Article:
Three held in fast-food robberies
Police connect trio to KFC, McDonald's and Taco Bell takeovers
Portland police have arrested three men in a string of 11 armed robberies of fast-food restaurants throughout the city since the start of this year.
Police say that while it's common in the movies, it's rare in reality for robbers to commit 'takeover-style' robberies Ñ attempting to take control of an entire establishment by ordering people onto the floor.
'We were concerned about the boldness and aggressiveness of these guys,' said Detective Troy King, the lead investigator in the case. 'They always ordered and/or pushed the patrons and employees onto the floor. They'd take control of the entire establishment.'
A Multnomah County grand jury on June 23 indicted Harry Pankey Jr., 47; his brother, Robert Lee Pankey Sr., 37; and Raymond Smith Jr., 40, on 12 counts of robbery. Police believe that the three were primarily responsible for repeated holdups at local chains of KFC, McDonald's and Taco Bell.
All have pleaded not guilty and are being held in a Multnomah County jail until trial, scheduled for Aug. 6. Each count of robbery carries minimum jail time of 70 to 90 months. Prior felony convictions warrant harsher sentences.
King said Harry Pankey has a prior conviction for robbing a KFC in 1983, and the other two have drug histories. King said he believes that all three were motivated to steal money for crack cocaine. Police also expect to make more arrests in connection with the robberies, he said.
The robberies took place from Jan. 29 to May 17. The suspects targeted restaurants in four of the five police precincts nearby where they were staying with family or friends, King said. They lived in Southeast Portland during the time of their arrests.
King said they wore black ski masks and usually gloves Ñ sometimes white garden gloves Ñ and took precautions to change vehicles from incident to incident.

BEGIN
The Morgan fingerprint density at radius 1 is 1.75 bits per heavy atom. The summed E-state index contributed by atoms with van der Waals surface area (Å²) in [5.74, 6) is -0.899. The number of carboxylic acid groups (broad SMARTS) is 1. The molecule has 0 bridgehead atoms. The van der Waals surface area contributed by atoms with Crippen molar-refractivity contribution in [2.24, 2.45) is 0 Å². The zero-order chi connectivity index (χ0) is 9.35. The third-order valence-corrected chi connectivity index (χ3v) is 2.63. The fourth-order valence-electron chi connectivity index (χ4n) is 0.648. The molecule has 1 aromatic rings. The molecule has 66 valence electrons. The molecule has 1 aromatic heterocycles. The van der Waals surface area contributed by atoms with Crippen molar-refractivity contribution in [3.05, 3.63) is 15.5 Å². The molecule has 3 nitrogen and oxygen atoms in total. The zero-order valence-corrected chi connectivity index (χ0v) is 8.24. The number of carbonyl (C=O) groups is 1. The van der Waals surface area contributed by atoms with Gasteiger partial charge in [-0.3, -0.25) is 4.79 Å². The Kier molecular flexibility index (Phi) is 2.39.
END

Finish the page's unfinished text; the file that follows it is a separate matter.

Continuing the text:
'They would target businesses where they felt they would receive limited resistance, believing they'd get a substantial amount of money and blend in right after the crime,' King said.
He said they waited until the restaurant was about to close, between 8:30 p.m. and 10 p.m., and always showed a gun or implied they had a gun. No one was injured in any of the incidents.
With the exception of the failed attempts, they walked away each time with less than $500 from the cash register or safe, King said. Sometimes, they were caught on security cameras.
Police in May released general descriptions of the suspects, hoping that tips would lead to the suspects' trail. But in the end, it was old-fashioned police work that led to the arrests, King said.
'It started off with officers paying attention to who was driving at nighttime; who was involved in incidents across the city,' King said. 'In putting that information together from different precincts, some incidents lined up. We had some repeat information that came up.'
Once detectives identified their primary suspects, they began around-the-clock surveillance that lasted three or four weeks. They executed five search warrants, which recovered a firearm and other evidence directly related to the robberies, King said.
Then came the arrests, with the help of the FBI and U.S. marshal's office.
Smith had been in custody since May 20 Ñ three days after the last robbery Ñ on an unrelated domestic assault charge. Robert Pankey was arrested June 27 in Hillsboro, and Harry Pankey was arrested June 13 after leaving his home.
Harry Pankey is also charged with robbing the Wells Fargo Bank branch at 3782 S.E. Hawthorne Blvd. alone on June 4.